This specification contains leftover shadow DOM-related definitions which are not yet given a more permanent home in other specifications.

Not an active specification Most of the Shadow DOM specification has been upstreamed to DOM [[DOM]], HTML [[HTML]], CSS Scoping [[css-scoping-1]], UI Events [[uievents]], and other relevant specifications. What remains here is stuff which has not yet been properly vetted and integrated into the specification ecosystem. As such, the contents here are not fully reliable. See Issue #377 for details.

User Interaction

Ranges and Selections

Selection [[!EDITING]] is not defined. Implementation should do their best to do what's best for them. Here's one possible, admittedly naive way:

Since nodes which are in the different node trees never have the same root, there may never exist a valid DOM range that spans multiple node trees.

Accordingly, selections may only exist within one node tree, because they are defined by a single range. The selection, returned by the window.getSelection() method never returns a selection within a shadow tree.

The getSelection() method of the shadow root object returns the current selection in this shadow tree.


The value of the contenteditable attribute must not propagate from shadow host to its shadow trees.

Assistive Technology

User agents with assistive technology traverse the flat tree, and thus enable full use of WAI-ARIA [[!WAI-ARIA]] semantics in the shadow trees.

Hit Testing

When a text node is a child node of a shadow root, a hit testing must target the shadow host if the text node is the result of the hit testing.

User-agent mouse events must be targeted to the parent node in the flat tree of a text node if the topmost event target is the text node.

This section eventually needs to be part of some general hit testing specification.

HTML Elements in Shadow Trees

Inertness of HTML Elements in a shadow tree

Comparatively, a shadow tree can be seen as somewhere between just part of a document and itself being a document fragment. Since it is rendered, a shadow tree aims to retain the traits of a typical tree in a document. At the same time, it is an encapsulation abstraction, so it has to avoid affecting the document tree. Thus, the HTML elements must behave as specified [[!HTML]] in the shadow trees, with a few exceptions.

According to the [[!HTML]], some HTML Elements would have different behavior if they participate in a shadow tree, instead of a document tree, because their definitions require the elements to be in a document as a necessary condition for them to work. In other words, they shouldn't work if they participate in a shadow tree, even when they are in a shadow-including document. We must fill this gap because we expect that most of HTML Elements behave in the same way as in a document, as long as they are in a shadow-including document. See W3C Bug 26365 and Bug 27406 for the details. The following is the tentative summary of the discussions in the W3C bugs. We, however, haven't covered all HTML Elements and their behaviors here yet. For HTML Elements which are not explicitly stated here, they should *work* even in a shadow tree. We are trying to update [[!HTML]] itself, instead of having monkey patches here. If [[!HTML]] explains an element's behavior explicitly, it should be honored, instead of this section.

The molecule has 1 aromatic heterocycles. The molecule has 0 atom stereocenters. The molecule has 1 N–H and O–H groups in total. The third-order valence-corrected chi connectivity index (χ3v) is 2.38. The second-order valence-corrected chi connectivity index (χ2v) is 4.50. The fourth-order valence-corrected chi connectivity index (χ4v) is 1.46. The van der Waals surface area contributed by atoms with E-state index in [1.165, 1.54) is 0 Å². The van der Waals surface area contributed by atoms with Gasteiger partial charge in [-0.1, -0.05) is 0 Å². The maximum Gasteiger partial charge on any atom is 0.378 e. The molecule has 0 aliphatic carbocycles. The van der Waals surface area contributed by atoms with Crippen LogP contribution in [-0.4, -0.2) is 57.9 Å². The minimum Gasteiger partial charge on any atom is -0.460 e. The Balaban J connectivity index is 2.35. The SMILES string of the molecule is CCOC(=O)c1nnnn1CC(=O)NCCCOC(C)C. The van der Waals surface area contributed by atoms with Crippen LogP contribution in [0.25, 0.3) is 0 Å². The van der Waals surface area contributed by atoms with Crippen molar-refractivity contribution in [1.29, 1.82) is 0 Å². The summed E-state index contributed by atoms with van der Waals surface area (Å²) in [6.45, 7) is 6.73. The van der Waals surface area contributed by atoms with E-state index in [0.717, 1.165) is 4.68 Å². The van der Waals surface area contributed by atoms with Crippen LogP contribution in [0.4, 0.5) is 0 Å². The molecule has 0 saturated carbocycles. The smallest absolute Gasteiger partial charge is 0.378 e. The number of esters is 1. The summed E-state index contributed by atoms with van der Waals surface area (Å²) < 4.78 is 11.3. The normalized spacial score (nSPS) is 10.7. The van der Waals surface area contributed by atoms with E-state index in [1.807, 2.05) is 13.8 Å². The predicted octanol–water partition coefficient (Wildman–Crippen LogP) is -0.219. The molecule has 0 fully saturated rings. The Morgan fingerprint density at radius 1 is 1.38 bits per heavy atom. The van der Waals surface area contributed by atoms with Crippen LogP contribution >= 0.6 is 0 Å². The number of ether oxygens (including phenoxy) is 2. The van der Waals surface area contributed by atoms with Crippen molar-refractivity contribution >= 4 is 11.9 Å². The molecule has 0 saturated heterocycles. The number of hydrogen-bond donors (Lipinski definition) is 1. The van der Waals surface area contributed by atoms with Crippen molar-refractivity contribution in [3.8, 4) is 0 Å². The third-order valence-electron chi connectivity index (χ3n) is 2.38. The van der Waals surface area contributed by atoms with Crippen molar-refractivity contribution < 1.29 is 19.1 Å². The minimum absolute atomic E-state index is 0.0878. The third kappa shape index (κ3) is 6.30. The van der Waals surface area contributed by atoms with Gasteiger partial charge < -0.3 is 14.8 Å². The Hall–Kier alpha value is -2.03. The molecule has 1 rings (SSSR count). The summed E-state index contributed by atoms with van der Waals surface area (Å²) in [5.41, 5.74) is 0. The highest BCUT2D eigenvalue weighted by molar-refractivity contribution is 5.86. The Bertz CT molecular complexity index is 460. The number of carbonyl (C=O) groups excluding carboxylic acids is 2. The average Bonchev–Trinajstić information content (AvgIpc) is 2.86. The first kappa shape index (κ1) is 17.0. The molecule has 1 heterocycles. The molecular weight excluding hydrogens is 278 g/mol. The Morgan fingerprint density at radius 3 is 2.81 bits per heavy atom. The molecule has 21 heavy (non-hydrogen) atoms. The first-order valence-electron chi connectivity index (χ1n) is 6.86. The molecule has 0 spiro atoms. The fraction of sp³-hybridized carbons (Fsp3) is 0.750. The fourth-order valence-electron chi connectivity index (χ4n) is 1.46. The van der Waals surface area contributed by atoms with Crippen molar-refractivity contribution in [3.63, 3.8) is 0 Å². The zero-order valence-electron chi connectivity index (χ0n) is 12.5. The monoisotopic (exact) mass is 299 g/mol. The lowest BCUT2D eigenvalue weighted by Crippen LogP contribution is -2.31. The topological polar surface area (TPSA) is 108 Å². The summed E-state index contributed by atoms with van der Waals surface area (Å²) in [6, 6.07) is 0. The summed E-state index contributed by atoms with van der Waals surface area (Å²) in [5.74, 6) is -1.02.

Some HTML Elements are classified into the following categories:


When [[!HTML]] defines the processing algorithms to traverse trees for the following attributes, they must use the flat tree.

role and ARIA are defined in Assistive Technology.

Other Clarifications

This section is used to state what needs to be clarified. Each clarification will be upstreamed to the HTML Standard or other specifications, eventually, if required.

Style elements inside a shadow tree must not be able to set the preferred style sheet set for the document tree. Style elements inside a shadow tree should still be applied if it has a title attribute not matching the preferred style sheet set of the document tree. See Issue #391.

An iframe in a shadow tree must not have any effect on window.history neither window.frames. See Issue #184.

:root pseudo class does not match any element if the rule is used in a shadow tree.

Elements and DOM interfaces

Extensions to the DocumentOrShadowRoot Mixin

          partial interface DocumentOrShadowRoot {
            Selection? getSelection ();
            Element? elementFromPoint(double x, double y);
            sequence<Element> elementsFromPoint(double x, double y);
            CaretPosition? caretPositionFromPoint(double x, double y);


David Hyatt developed XBL 1.0, and Ian Hickson co-wrote XBL 2.0. These documents provided tremendous insight into the problem of functional encapsulation and greatly influenced this specification.

Alex Russell and his considerable forethought triggered a new wave of enthusiasm around the subject of shadow DOM and how it can be applied practically on the Web.

Dominic Cooney, Hajime Morrita, and Roland Steiner worked tirelessly to scope the problem of functional encapsulation within the confines of the Web platform and provided a solid foundation for this document.

The editor would also like to thank Alex Komoroske, Anne van Kesteren, Brandon Payton, Brian Kardell, Darin Fisher, Eric Bidelman, Deepak Sherveghar, Edward O'Connor, Elisée Maurer, Elliott Sprehn, Erik Arvidsson, Glenn Adams, Jonas Sicking, Koji Ishii, Malte Ubl, Mike Taylor, Oliver Nightingale, Olli Pettay, Rafael Weinstein, Richard Bradshaw, Ruud Steltenpool, Sam Dutton, Sergey G. Grekhov, Shinya Kawanaka, Tab Atkins, Takashi Sakamoto, and Yoshinori Sano for their comments and contributions to this specification.